When goods are imported into the United States, the importer pays the estimated duties within 10 days of the release of the goods. Many businesses assume that this constitutes the "end" of the entry and their obligations, but that's simply not the case.
What is liquidation?
Liquidation is the final calculation of money owed to CBP based on current knowledge of duty rates and the value of the imported goods. For the majority of imports, this is the final phase of importing.
At the time of entry, the importer pays the estimated duties based on the classification used. At the time of liquidation, CBP determines whether the estimated amount was correct. If CBP decides that a higher amount is owed than the amount paid, a supplemental duty bill will be issued for the amount still owed. If a lower amount was due, CBP will refund the difference back to the importer. Although, if the duty refund or advancement is less than $20, it will not be collected or reimbursed.
The following are a few reasons there may be a discrepancy in the amounts paid and owed to CBP:
- The incorrect HTSUS code was used for the goods at the time of entry.
- CBP may have had a ruling on similar merchandise, changing their original interpretation.
- A recent court decision may have been made on a similar commodity.
How long does it take an entry to liquidate?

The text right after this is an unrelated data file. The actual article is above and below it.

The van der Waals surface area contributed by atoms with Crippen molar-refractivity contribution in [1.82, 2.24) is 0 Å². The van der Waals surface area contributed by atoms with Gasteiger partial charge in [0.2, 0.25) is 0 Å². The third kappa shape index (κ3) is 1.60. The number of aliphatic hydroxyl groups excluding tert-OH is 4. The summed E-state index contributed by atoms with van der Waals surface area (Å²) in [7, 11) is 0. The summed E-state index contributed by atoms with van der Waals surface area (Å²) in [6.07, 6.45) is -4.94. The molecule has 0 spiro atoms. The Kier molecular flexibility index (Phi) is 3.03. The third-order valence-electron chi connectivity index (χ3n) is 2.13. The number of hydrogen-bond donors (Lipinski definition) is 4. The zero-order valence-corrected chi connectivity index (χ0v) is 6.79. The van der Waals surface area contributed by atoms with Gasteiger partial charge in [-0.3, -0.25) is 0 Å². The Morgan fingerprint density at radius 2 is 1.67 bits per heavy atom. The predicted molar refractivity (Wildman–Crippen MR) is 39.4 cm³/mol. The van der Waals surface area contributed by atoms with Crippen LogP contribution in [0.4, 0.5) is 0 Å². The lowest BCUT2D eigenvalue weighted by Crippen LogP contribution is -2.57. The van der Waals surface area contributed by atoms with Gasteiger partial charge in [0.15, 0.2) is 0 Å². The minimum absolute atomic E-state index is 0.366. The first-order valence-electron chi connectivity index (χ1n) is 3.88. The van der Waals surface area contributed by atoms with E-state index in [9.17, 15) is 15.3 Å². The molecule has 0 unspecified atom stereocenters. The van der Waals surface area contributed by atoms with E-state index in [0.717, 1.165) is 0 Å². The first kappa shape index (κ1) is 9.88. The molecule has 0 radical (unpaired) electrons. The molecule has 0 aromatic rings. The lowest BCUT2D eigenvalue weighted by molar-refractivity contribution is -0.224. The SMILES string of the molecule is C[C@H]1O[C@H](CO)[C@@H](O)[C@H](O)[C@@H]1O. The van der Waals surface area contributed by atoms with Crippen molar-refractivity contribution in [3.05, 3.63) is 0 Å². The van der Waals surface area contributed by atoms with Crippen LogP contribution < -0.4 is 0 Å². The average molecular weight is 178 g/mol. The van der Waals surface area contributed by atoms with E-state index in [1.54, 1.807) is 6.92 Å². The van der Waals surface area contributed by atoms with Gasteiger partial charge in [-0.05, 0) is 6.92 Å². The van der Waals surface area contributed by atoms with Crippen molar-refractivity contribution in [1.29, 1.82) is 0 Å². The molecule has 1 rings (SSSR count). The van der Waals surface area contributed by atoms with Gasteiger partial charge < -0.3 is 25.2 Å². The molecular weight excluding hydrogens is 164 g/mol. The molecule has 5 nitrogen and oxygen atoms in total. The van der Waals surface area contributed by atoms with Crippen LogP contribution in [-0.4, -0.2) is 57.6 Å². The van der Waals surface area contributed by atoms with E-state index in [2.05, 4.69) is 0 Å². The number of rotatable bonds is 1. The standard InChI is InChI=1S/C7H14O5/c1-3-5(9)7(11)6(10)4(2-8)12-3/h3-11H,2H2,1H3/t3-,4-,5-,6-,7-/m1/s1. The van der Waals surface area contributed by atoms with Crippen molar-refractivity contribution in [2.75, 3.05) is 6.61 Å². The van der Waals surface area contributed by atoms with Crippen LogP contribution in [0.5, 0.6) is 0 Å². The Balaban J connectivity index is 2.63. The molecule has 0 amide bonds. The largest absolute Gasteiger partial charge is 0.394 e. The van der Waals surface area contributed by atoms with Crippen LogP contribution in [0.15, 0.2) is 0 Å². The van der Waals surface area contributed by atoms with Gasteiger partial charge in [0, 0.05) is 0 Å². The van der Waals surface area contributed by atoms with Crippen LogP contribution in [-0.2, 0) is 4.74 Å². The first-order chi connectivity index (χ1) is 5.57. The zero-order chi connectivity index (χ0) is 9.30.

The liquidation of an entry typically occurs within 314 days of the day it was imported into the United States. As long as liquidation has not been suspended or extended by CBP, the entry will automatically be liquidated using the estimated values provided upon the entry of the goods.
CBP can extend liquidation up to three times in one-year increments. By extending, Customs earns more time to review the accuracy of the entry. Some reasons to extend include the following:
- The importer has requested a lower duty rate or requested suspension while pending a formal ruling from CBP.
- CBP wants more information, the final rate has not yet been decided, or the value of goods have not been determined.
- The goods are subject to antidumping or countervailing duties.
How can an importer contest a ruling after liquidation?
Once an entry has been liquidated, it is considered complete for CBP purposes unless supplemental duties are owed. However, if an importer disagrees with CBP in their ruling on the entry, they are able to protest.
An importer as 180 days after an entry has liquidated to file a formal protest. In this case, the liquidation will not be considered final until the protest has been decided or the litigation settled.
If you have any questions concerning the liquidation or protest process, please contact email@example.com.